Community Indicators for Your Community

Real, lasting community change is built around knowing where you are, where you want to be, and whether your efforts are making a difference. Indicators are a necessary ingredient for sustainable change. And the process of selecting community indicators -- who chooses, how they choose, what they choose -- is as important as the data you select.

This is an archive of thoughts I had about indicators and the community indicators movement. Some of the thinking is outdated, and many of the links may have broken over time.

Tuesday, April 29, 2008

CIC Innovation Awards

For the third year, CIC will be celebrating promising indicator practics with its Innovation Awards. Tell us about your project and how it has benefitted and brought change in your community, or nominate a project you feel meets the criteria. International projects are welcome. Go to to learn more about the Awards and how to enter. Deadline for entries is 12 May 2008.


“When an outside entity…recognizes your work, it elevates the
value of that product locally” Donna Sines, Executive Director, Community Vision,
Osceola County, FL, Third Place Winner 2007

For the third year in a row, we are delighted to invite you to apply for the Community Indicators Consortium’s (CIC) Innovation Awards Applications are due Monday, May 12, 2008.

We are seeking nominations of indicator projects (US or international) that best demonstrate positive change in their communities and the power of indicators to drive that change. The communities will likely be geographically contiguous areas, but they might be topical communities.

The purpose of the Awards is
  • to celebrate the successes of outstanding indicator projects and the people who
    create and manage them
  • to add to the public body of knowledge about community indicator projects’ best

As before, we anticipate first, second, and third place awards and a selective number of nominations will be recognized as honorable mentions. The three winners and the honorable mentions will add to the body of knowledge about promising practices in the world of indicators. The winners will be invited to speak at our Annual Conference in Arlington, VA, on June 26 – 28, 2008, and their web links will be put on our website.

The more CIC can share the good news and celebrate success, the more we can help you, and practitioners and community leaders like you, to create real change and real benefit to your communities.

“CIC provides a forum…we were able to learn from like-minded
professionals and share Baltimore’s story of data-driven management”
Christ Thomaskutty, Deputy Mayor, Baltimore
CitiStat, Second Place Winner 2007

Projects can be hosted by non-profit organizations, local government entities, or academic institutions. They will publish, electronically or in hard-copy, data-based indicators on community conditions for the purposes of better understanding conditions of concern and improving those conditions. Your community may be large or it may be small, but your impact will be significant.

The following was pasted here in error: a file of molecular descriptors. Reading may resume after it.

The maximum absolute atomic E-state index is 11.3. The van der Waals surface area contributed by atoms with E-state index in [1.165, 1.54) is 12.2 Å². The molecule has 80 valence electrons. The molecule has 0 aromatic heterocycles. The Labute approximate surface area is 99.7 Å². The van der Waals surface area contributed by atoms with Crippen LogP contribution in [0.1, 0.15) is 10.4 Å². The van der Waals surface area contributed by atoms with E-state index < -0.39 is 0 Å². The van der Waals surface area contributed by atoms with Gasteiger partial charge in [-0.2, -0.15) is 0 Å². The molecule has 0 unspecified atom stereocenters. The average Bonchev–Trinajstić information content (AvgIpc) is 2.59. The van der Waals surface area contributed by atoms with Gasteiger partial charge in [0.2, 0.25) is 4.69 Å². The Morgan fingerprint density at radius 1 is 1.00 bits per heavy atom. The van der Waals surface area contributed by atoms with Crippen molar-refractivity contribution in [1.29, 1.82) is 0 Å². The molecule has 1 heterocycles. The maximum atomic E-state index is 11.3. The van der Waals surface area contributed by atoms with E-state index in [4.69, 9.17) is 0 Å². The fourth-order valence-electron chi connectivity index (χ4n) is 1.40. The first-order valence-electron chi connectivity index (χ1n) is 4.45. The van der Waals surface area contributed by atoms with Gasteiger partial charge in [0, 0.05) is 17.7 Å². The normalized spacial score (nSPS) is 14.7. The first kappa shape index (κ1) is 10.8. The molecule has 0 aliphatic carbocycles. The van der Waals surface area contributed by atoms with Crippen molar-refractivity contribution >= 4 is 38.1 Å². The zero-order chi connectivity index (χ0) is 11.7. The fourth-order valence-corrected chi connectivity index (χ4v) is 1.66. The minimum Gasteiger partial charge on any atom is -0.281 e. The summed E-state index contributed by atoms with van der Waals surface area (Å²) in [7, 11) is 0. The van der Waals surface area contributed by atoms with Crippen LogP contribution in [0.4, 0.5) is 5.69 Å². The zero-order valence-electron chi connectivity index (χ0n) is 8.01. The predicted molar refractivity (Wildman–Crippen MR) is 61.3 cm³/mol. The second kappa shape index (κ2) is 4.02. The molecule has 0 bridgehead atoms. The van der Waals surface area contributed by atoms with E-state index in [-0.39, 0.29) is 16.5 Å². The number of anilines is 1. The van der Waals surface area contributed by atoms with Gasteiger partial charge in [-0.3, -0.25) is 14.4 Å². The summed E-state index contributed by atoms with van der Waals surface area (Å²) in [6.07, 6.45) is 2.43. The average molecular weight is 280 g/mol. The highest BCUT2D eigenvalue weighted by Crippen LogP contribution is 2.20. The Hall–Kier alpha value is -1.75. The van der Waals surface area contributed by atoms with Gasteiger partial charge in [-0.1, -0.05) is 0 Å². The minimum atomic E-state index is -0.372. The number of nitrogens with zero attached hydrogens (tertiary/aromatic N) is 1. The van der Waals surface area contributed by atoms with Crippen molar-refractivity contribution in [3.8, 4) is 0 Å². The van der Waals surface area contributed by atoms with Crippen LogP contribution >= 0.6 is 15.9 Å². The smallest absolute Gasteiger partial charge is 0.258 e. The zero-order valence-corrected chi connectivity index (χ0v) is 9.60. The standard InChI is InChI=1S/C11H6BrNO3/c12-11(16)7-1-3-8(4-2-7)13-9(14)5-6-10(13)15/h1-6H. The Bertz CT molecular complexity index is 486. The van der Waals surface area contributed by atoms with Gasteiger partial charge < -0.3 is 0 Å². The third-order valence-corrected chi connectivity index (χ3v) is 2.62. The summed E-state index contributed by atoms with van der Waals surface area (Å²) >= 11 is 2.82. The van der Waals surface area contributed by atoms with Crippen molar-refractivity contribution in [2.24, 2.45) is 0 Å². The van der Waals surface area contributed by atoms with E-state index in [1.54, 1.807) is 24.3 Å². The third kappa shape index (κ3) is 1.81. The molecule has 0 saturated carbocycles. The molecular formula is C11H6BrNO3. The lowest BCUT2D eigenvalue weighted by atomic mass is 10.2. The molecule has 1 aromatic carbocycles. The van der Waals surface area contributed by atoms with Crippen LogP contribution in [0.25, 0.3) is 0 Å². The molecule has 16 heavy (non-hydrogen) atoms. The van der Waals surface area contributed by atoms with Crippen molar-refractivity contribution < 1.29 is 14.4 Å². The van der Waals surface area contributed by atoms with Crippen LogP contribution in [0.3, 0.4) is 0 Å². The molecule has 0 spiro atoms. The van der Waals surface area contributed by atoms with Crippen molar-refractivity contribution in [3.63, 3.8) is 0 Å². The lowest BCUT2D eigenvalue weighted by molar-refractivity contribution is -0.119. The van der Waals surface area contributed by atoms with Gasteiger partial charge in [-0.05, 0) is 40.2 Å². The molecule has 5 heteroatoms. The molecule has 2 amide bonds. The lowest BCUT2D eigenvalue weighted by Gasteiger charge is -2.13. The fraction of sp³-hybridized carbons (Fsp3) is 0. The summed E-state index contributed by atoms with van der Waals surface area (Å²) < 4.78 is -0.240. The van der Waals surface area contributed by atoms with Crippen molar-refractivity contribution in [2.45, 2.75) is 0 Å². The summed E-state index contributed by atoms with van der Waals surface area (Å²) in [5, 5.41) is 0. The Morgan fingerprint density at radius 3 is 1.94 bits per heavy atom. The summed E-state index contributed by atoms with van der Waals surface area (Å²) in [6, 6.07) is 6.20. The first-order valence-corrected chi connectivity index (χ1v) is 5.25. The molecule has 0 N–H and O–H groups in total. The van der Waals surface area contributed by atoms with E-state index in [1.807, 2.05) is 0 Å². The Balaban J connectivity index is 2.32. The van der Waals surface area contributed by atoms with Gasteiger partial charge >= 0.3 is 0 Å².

We are interested in:
  • Specific changes caused by the projects
  • The tools and mechanisms used to catalyze action and drive community change

Applications are due Monday, May 12, 2008

1—A one-paragraph summary describing the nature of your project, the actual or forthcoming changes in the community that can be ascribed to the project, and the mechanisms through which change came about. Please include the name of the project, the sponsoring organization, contact name with phone number and e-mail address, name of the community your project covers, the project web site or published report, and the size of your organization (staff plus volunteers)

2—A short narrative (maximum three pages) describing the project in greater detail, including background and scope, what changes have occurred, and how you created/fostered these changes. For example:

  • Why and when was your project created, what need brought it into being
  • How wide-spread is its current and future impact
  • What are/were your goals
  • The size of the community your project seeks to influence
  • Who benefits, directly and indirectly
  • Specifically, what changes have occurred as a result of your work
  • How did you do it
  • What tools and methods have you employed
  • What have you learned, and what can we learn from you

3—Provide the names, with contact information, of at least three individuals who are not paid project staff who would be willing to speak about the strength, value, and influence of your project.


1—All applications will be reviewed by at least three experts in the field of indicators. Choices will be made based on the projects’ meeting of the criteria. A panel of seven experts will be chosen by CIC.

2—Experts will independently rank the selected projects and then they will discuss their individual choices to reach consensus on the top ten projects.

3—The experts will conduct telephone interviews with the non-staff people you identify as knowing about the strength and influence of the project.

Finalists will be notified by Friday, May 23, 2008. Winners will be notified by Friday, June 10, 2008. Winners will be invited to attend the Sixth Annual CIC Conference in Arlington, VA, on June 26 – 28, 2008, to speak about their projects and to receive their awards. Visit our web site, , for more information about the Conference.


Lynda Fairbanks Atkins
Interim Executive Director


Community Indicators Consortium
Post Office Box 8222
Lynn, MA 01904

Electronic submission is preferred


Post a Comment